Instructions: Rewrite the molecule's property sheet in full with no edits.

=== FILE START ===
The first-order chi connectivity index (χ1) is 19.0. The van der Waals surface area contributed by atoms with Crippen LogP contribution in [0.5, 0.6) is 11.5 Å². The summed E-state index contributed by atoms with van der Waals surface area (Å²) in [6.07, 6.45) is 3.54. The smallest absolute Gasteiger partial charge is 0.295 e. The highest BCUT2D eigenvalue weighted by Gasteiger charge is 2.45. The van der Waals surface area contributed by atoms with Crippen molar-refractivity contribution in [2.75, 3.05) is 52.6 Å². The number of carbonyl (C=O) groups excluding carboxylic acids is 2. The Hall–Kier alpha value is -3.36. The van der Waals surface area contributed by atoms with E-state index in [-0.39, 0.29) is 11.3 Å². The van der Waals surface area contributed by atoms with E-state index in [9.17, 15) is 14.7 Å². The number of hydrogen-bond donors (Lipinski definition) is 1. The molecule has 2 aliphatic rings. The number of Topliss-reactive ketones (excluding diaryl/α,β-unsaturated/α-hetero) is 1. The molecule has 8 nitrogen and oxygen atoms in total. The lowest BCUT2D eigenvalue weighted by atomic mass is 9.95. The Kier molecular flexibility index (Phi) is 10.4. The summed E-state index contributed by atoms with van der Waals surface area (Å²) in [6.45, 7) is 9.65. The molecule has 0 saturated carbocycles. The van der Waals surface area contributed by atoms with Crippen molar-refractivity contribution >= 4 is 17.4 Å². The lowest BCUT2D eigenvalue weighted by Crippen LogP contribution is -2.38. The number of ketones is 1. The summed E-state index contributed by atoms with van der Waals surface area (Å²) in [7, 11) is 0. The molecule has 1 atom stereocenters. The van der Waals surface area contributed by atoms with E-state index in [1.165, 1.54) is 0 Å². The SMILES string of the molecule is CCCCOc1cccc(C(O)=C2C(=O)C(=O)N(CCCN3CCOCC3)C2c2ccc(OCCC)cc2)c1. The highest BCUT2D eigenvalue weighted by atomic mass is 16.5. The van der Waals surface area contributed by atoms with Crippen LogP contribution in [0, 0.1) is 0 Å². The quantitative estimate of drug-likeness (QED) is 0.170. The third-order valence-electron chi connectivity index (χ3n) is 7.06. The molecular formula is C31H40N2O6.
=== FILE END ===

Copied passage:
The first-order chi connectivity index (χ1) is 19.0. The van der Waals surface area contributed by atoms with Crippen LogP contribution in [0.5, 0.6) is 11.5 Å². The summed E-state index contributed by atoms with van der Waals surface area (Å²) in [6.07, 6.45) is 3.54. The smallest absolute Gasteiger partial charge is 0.295 e. The highest BCUT2D eigenvalue weighted by Gasteiger charge is 2.45. The van der Waals surface area contributed by atoms with Crippen molar-refractivity contribution in [2.75, 3.05) is 52.6 Å². The number of carbonyl (C=O) groups excluding carboxylic acids is 2. The Hall–Kier alpha value is -3.36. The van der Waals surface area contributed by atoms with E-state index in [-0.39, 0.29) is 11.3 Å². The van der Waals surface area contributed by atoms with E-state index in [9.17, 15) is 14.7 Å². The number of hydrogen-bond donors (Lipinski definition) is 1. The molecule has 2 aliphatic rings. The number of Topliss-reactive ketones (excluding diaryl/α,β-unsaturated/α-hetero) is 1. The molecule has 8 nitrogen and oxygen atoms in total. The lowest BCUT2D eigenvalue weighted by atomic mass is 9.95. The Kier molecular flexibility index (Phi) is 10.4. The summed E-state index contributed by atoms with van der Waals surface area (Å²) in [6.45, 7) is 9.65. The molecule has 0 saturated carbocycles. The van der Waals surface area contributed by atoms with Crippen molar-refractivity contribution >= 4 is 17.4 Å². The lowest BCUT2D eigenvalue weighted by Crippen LogP contribution is -2.38. The number of ketones is 1. The summed E-state index contributed by atoms with van der Waals surface area (Å²) in [7, 11) is 0. The molecule has 1 atom stereocenters. The van der Waals surface area contributed by atoms with E-state index in [1.165, 1.54) is 0 Å². The SMILES string of the molecule is CCCCOc1cccc(C(O)=C2C(=O)C(=O)N(CCCN3CCOCC3)C2c2ccc(OCCC)cc2)c1. The highest BCUT2D eigenvalue weighted by atomic mass is 16.5. The van der Waals surface area contributed by atoms with Crippen LogP contribution in [0, 0.1) is 0 Å². The quantitative estimate of drug-likeness (QED) is 0.170. The third-order valence-electron chi connectivity index (χ3n) is 7.06. The molecular formula is C31H40N2O6.